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Valpo Remembers

Robert Charles Schultz

Winter 2019

Robert Charles Schultz, age 90, died March 26, 2018.

Robert Schultz, Ph.D., was a Lutheran pastor and theologian. He was educated at Concordia Academy and College, Saint Paul, Minnesota and at Concordia Seminary, St. Louis, Missouri. Professor Schultz studied systematics and the history of theology at Friedrich Alexanders Universität in Erlangen, Germany, graduating magna cum laude in 1956. He later pursued postdoctoral studies at Harvard Divinity School (1961–1962) and studied pastoral care and coun- seling at The Menninger Foundation in Topeka, Kansas (1966–1967).

Professor Schultz served as professor of theology at Valparaiso University, where he was recognized and appreciated as an extraordinary teacher. In 1959, he initiated a dialogue between theologians at Notre Dame and Valparaiso University. These talks became a precursor and model for the Roman Catholic–Lutheran Dialogue that followed the Second Vatican Council.

In 1967, Professor Schultz became the first Protestant theologian on the faculty at Saint John’s University (Jamaica, New York), where he was coordinator of graduate studies in theology (1969–1971). He was professor of pastoral care and director of internship at Lutheran Theological Southern Seminary (Columbia, South Carolina) from 1974 to 1987. During that period, he also worked to establish and lead the American Internship Program for Hermannsburg Mission Seminary (Hermannsburg, Germany) and served as professor of pastoral psychology at DeAndreis Seminary (Lemont, Illinois).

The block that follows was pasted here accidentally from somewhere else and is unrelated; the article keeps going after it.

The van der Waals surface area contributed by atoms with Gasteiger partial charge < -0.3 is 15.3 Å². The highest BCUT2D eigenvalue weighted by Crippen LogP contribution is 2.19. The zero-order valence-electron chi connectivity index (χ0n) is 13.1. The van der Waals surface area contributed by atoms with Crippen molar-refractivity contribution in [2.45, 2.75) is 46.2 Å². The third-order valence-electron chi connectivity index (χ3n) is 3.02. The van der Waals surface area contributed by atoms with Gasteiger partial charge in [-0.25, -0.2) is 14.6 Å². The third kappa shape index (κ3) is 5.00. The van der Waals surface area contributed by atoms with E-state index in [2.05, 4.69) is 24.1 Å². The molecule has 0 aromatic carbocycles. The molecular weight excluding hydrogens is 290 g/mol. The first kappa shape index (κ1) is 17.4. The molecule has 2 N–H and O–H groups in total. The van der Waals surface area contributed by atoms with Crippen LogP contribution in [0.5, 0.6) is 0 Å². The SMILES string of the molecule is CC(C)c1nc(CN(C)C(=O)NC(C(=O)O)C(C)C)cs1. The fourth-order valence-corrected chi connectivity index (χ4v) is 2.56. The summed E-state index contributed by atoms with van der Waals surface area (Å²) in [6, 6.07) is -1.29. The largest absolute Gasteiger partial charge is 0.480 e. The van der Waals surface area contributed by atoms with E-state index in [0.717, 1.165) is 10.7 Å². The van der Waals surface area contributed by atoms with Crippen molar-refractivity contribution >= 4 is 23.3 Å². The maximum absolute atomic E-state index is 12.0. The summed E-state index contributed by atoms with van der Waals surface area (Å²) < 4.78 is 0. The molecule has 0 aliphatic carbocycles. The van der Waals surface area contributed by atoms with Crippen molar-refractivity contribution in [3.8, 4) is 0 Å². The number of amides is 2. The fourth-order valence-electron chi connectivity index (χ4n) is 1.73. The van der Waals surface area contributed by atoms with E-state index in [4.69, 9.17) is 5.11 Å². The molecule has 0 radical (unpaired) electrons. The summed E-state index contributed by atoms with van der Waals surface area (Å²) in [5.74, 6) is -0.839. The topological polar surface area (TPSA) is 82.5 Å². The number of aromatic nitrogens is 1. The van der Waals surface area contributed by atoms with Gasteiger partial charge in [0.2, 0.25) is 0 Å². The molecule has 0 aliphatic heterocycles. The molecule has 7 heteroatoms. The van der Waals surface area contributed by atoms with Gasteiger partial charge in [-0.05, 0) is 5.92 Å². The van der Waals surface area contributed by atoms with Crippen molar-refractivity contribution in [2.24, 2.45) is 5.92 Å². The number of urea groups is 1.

From 1983 to 1992, Professor Schultz was affiliated faculty at the Northwest Theological Union in Seattle, Washington. During his career, he authored numerous journal articles, and he is widely known for editing and translating theo- logical works, including “The Theology of Martin Luther” and “The Ethics of Martin Luther” (both by Paul Althaus) and “Luther’s Works, Volume 46: The Christian in Society III.” At the time of his death, Professor Schultz was actively engaged in editing and translating a book by Werner Elert, with whom he studied at Erlangen.

Throughout his career, Professor Schultz also served as pastor or interim pastor at numerous Lutheran congregations throughout the United States. He was appreciated by many as a thought- ful counselor, a tireless problem-solver, and a loving husband and father. He died in Seattle after a short illness, surrounded by his family and friends. He is survived by his wife, Ruth, and their four children, Martin, Stephen (Muriel), Jonathan, and Susanna (John).

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